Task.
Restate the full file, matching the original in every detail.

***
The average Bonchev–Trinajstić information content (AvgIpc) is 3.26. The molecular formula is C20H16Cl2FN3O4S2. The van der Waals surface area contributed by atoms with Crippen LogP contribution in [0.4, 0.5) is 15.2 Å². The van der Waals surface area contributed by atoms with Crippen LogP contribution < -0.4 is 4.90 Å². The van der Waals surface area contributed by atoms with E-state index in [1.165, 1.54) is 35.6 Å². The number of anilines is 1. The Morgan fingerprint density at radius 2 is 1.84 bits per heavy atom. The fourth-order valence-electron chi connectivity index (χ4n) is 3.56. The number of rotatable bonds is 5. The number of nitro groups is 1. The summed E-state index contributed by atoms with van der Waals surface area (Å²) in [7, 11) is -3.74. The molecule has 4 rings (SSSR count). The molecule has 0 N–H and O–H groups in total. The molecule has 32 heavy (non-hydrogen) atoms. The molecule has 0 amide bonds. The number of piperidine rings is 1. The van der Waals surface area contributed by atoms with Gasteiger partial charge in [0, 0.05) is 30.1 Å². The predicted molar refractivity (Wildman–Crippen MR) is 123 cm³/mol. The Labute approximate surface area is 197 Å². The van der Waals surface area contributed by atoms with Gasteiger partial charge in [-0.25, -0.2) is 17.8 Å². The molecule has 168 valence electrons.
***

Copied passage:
The average Bonchev–Trinajstić information content (AvgIpc) is 3.26. The molecular formula is C20H16Cl2FN3O4S2. The van der Waals surface area contributed by atoms with Crippen LogP contribution in [0.4, 0.5) is 15.2 Å². The van der Waals surface area contributed by atoms with Crippen LogP contribution < -0.4 is 4.90 Å². The van der Waals surface area contributed by atoms with E-state index in [1.165, 1.54) is 35.6 Å². The number of anilines is 1. The Morgan fingerprint density at radius 2 is 1.84 bits per heavy atom. The fourth-order valence-electron chi connectivity index (χ4n) is 3.56. The number of rotatable bonds is 5. The number of nitro groups is 1. The summed E-state index contributed by atoms with van der Waals surface area (Å²) in [7, 11) is -3.74. The molecule has 4 rings (SSSR count). The molecule has 0 N–H and O–H groups in total. The molecule has 32 heavy (non-hydrogen) atoms. The molecule has 0 amide bonds. The number of piperidine rings is 1. The van der Waals surface area contributed by atoms with Gasteiger partial charge in [0, 0.05) is 30.1 Å². The predicted molar refractivity (Wildman–Crippen MR) is 123 cm³/mol. The Labute approximate surface area is 197 Å². The van der Waals surface area contributed by atoms with Gasteiger partial charge in [-0.25, -0.2) is 17.8 Å². The molecule has 168 valence electrons.